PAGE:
Ask yourself this question: Is your team quick to blame, complain or defend themselves?  If they are, then certainly they are acting irresponsibly, and by Meyer’s definition, Below the Line.  A quick guess.  If your team is in BCD mode, your culture is not driving winning results.  You need to change. You need to adopt an Above the Line culture and weed out the members unwilling to believe, behave, and experience the culture you’re coaching.

E + R = O (Event + Response = Outcome).jpgE + R = O (Event + Response = Outcome)

Meyer believes we don’t control the events in life and we don’t directly control the outcomes. But we always have control over how we choose to respond.

Big Es and Big Os require Big Rs.

How you respond: Meyer calls it the “R Factor.”

Six R Factor Disciplines Meyer’s teach to players:

  1. Press Pause – gives you time to think, gets you off autopilot, avoid doing something foolish or harmful, focus on acting with purpose
  2. Get Your Mind Right – What you focus on, how you talk to yourself, productive vs negative mindset, Irritated Mindset or Survival Mindset (both below the line) vs. Purpose mindset (above the line)
  3. Step Up – Understand the situation, understand what is required of you and respond above the line
  4. Adjust & Adapt – Consider current path of your R Factor habits. Where are they taking you? Where do you want to go? Adjust.
  5. Make a Difference – take complete ownership of the experience you give others and your contribution to the team’s culture
  6. Build Skill – Elite performers build skill above their talents. Talent is a gift, greatness is a choice.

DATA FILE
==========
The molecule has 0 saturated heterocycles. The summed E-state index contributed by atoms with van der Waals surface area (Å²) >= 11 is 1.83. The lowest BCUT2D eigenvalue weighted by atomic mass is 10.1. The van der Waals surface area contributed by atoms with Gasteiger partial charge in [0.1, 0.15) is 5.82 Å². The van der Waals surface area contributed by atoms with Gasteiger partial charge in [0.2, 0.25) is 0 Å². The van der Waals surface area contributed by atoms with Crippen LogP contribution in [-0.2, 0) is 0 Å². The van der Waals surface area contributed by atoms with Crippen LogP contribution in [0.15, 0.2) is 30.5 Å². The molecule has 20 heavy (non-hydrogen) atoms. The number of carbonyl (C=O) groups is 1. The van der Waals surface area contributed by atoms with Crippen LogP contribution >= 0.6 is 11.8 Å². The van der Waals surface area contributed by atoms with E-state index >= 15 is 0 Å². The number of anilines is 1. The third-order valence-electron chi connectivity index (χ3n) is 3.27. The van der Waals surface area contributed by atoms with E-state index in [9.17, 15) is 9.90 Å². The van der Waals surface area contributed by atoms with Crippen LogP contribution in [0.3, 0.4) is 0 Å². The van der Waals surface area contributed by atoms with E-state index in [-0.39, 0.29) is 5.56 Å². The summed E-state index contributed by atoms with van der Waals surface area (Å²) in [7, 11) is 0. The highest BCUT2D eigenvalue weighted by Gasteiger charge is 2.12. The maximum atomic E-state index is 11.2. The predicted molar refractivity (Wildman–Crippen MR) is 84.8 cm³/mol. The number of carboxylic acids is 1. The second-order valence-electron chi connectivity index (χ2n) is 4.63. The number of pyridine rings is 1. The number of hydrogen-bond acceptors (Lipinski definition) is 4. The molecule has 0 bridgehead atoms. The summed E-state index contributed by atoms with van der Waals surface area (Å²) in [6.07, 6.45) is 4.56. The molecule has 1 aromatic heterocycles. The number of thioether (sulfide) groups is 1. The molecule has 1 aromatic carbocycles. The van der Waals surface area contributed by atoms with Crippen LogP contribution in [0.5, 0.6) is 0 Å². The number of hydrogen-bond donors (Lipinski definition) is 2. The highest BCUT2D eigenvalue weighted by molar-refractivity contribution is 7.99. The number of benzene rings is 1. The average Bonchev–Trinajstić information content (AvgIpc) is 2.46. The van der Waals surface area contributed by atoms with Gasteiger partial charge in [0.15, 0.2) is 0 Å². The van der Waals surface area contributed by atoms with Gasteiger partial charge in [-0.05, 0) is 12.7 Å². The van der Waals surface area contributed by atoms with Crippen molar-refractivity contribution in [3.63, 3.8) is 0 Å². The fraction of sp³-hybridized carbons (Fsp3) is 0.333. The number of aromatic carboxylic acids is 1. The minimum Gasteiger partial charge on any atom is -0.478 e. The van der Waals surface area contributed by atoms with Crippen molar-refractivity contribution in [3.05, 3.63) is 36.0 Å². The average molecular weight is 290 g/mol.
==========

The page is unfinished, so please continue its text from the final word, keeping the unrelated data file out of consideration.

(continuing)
Under pressure, we do not rise to the occasion. We rise or fall to the level of our training.

In football, when contact is made, it is too late to train and build skill. We must prepare and develop our R Factor capacity before we experience challenging situations. Under pressure, the R Factor habits that will be available to you are the ones you have purposefully built into your life.

A rapidly changing world deals ruthlessly with people who fail to adapt. If you don’t like change, you are going to like irrelevance even less. (Read Out Think the Competition)

Exceptional performance is the result of an uncommon level of focus and discipline in the pursuit of greatness.

Meyer isn’t the first to say, “Culture Eats Strategy for Lunch.” Management guru, Peter Drucker said, "Culture Eats Strategy for Breakfast." Curt Coffman and Kathie Sorensen wrote a book by this title, Culture Eats Strategy for Lunch: The Secret of Extraordinary Results, Igniting the Passion Within.

Looking for help building a dynamic and performance oriented culture in your business?  We have the tools and resources to, “make it so!”  Contact for help.


One of my favorite sources for customer service, is John Dijulius. We consistently reinforce the significance of customer and employee feedback, recommending tools like Net Promoter Score (NPS), and employee engagement Q12, and most recently the employee Net Promoter Score (eNPS). Your most highly satisfied customers share positive information about your product and services, without being asked or paid to do so.  These Brand Advocates influence 20-50% of all purchases. Who are they and how you can leverage these advocates of your business is our next blog.

Topics: Core Values, strategy, Business Culture, strategy decisions, Above the Line, Culture

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The Strategic Discipline Blog focuses on midsize business owners with a ravenous appetite to improve his or her leadership skills and business results.